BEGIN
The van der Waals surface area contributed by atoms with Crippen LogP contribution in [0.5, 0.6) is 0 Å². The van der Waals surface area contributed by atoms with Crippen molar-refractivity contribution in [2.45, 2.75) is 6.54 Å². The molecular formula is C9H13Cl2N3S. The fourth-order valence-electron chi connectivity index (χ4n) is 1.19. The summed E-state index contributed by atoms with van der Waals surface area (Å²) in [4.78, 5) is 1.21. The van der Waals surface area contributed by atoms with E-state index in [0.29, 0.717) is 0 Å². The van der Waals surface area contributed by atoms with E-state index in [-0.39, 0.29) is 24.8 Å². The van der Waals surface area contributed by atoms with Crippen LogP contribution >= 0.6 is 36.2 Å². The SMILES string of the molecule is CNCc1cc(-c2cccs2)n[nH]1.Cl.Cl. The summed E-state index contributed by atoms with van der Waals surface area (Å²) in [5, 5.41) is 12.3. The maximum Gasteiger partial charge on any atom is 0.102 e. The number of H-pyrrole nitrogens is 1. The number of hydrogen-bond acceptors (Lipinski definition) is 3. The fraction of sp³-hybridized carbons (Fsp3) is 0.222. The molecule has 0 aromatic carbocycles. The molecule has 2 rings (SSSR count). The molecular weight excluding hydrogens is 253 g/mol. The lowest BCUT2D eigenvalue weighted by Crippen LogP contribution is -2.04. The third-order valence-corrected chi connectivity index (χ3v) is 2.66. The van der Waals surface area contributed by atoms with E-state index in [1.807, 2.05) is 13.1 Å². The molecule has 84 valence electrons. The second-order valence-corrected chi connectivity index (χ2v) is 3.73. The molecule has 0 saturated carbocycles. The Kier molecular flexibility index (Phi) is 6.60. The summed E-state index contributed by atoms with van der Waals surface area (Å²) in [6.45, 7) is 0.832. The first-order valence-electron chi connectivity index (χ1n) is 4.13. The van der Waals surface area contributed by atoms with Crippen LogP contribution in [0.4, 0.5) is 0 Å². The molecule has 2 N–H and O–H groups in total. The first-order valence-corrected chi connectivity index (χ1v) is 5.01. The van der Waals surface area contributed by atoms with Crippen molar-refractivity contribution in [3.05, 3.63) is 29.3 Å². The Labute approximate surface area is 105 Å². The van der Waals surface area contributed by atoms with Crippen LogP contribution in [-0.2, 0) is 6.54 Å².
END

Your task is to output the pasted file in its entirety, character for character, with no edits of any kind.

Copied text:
The van der Waals surface area contributed by atoms with Crippen LogP contribution in [0.5, 0.6) is 0 Å². The van der Waals surface area contributed by atoms with Crippen molar-refractivity contribution in [2.45, 2.75) is 6.54 Å². The molecular formula is C9H13Cl2N3S. The fourth-order valence-electron chi connectivity index (χ4n) is 1.19. The summed E-state index contributed by atoms with van der Waals surface area (Å²) in [4.78, 5) is 1.21. The van der Waals surface area contributed by atoms with E-state index in [0.29, 0.717) is 0 Å². The van der Waals surface area contributed by atoms with E-state index in [-0.39, 0.29) is 24.8 Å². The van der Waals surface area contributed by atoms with Crippen LogP contribution >= 0.6 is 36.2 Å². The SMILES string of the molecule is CNCc1cc(-c2cccs2)n[nH]1.Cl.Cl. The summed E-state index contributed by atoms with van der Waals surface area (Å²) in [5, 5.41) is 12.3. The maximum Gasteiger partial charge on any atom is 0.102 e. The number of H-pyrrole nitrogens is 1. The number of hydrogen-bond acceptors (Lipinski definition) is 3. The fraction of sp³-hybridized carbons (Fsp3) is 0.222. The molecule has 0 aromatic carbocycles. The molecule has 2 rings (SSSR count). The molecular weight excluding hydrogens is 253 g/mol. The lowest BCUT2D eigenvalue weighted by Crippen LogP contribution is -2.04. The third-order valence-corrected chi connectivity index (χ3v) is 2.66. The van der Waals surface area contributed by atoms with E-state index in [1.807, 2.05) is 13.1 Å². The molecule has 84 valence electrons. The second-order valence-corrected chi connectivity index (χ2v) is 3.73. The molecule has 0 saturated carbocycles. The Kier molecular flexibility index (Phi) is 6.60. The summed E-state index contributed by atoms with van der Waals surface area (Å²) in [6.45, 7) is 0.832. The first-order valence-electron chi connectivity index (χ1n) is 4.13. The van der Waals surface area contributed by atoms with Crippen LogP contribution in [0.4, 0.5) is 0 Å². The molecule has 2 N–H and O–H groups in total. The first-order valence-corrected chi connectivity index (χ1v) is 5.01. The van der Waals surface area contributed by atoms with Crippen molar-refractivity contribution in [3.05, 3.63) is 29.3 Å². The Labute approximate surface area is 105 Å². The van der Waals surface area contributed by atoms with Crippen LogP contribution in [-0.2, 0) is 6.54 Å².